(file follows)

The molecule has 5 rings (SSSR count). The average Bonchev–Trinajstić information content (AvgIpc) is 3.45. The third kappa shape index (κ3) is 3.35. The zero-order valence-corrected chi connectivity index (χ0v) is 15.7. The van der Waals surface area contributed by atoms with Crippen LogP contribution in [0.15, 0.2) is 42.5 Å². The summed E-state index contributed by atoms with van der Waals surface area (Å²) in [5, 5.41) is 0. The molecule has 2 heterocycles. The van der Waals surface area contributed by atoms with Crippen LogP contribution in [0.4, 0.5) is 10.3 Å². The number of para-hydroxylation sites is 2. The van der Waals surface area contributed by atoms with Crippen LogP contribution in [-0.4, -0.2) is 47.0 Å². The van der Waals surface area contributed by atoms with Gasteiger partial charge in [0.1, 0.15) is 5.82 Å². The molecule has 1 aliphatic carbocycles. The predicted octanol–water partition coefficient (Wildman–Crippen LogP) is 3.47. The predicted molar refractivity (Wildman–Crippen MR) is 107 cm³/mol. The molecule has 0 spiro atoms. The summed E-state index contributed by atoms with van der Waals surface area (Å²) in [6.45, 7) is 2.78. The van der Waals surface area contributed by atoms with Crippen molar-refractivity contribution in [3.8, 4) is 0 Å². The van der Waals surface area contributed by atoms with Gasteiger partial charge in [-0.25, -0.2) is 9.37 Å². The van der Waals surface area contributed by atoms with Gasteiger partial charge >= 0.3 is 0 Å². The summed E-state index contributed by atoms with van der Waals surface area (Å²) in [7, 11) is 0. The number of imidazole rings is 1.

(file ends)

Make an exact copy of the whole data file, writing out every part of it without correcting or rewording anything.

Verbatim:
The molecule has 5 rings (SSSR count). The average Bonchev–Trinajstić information content (AvgIpc) is 3.45. The third kappa shape index (κ3) is 3.35. The zero-order valence-corrected chi connectivity index (χ0v) is 15.7. The van der Waals surface area contributed by atoms with Crippen LogP contribution in [0.15, 0.2) is 42.5 Å². The summed E-state index contributed by atoms with van der Waals surface area (Å²) in [5, 5.41) is 0. The molecule has 2 heterocycles. The van der Waals surface area contributed by atoms with Crippen LogP contribution in [0.4, 0.5) is 10.3 Å². The number of para-hydroxylation sites is 2. The van der Waals surface area contributed by atoms with Crippen LogP contribution in [-0.4, -0.2) is 47.0 Å². The van der Waals surface area contributed by atoms with Gasteiger partial charge in [0.1, 0.15) is 5.82 Å². The molecule has 1 aliphatic carbocycles. The predicted octanol–water partition coefficient (Wildman–Crippen LogP) is 3.47. The predicted molar refractivity (Wildman–Crippen MR) is 107 cm³/mol. The molecule has 0 spiro atoms. The summed E-state index contributed by atoms with van der Waals surface area (Å²) in [6.45, 7) is 2.78. The van der Waals surface area contributed by atoms with Crippen molar-refractivity contribution in [3.8, 4) is 0 Å². The van der Waals surface area contributed by atoms with Gasteiger partial charge in [-0.25, -0.2) is 9.37 Å². The van der Waals surface area contributed by atoms with Gasteiger partial charge >= 0.3 is 0 Å². The summed E-state index contributed by atoms with van der Waals surface area (Å²) in [7, 11) is 0. The number of imidazole rings is 1.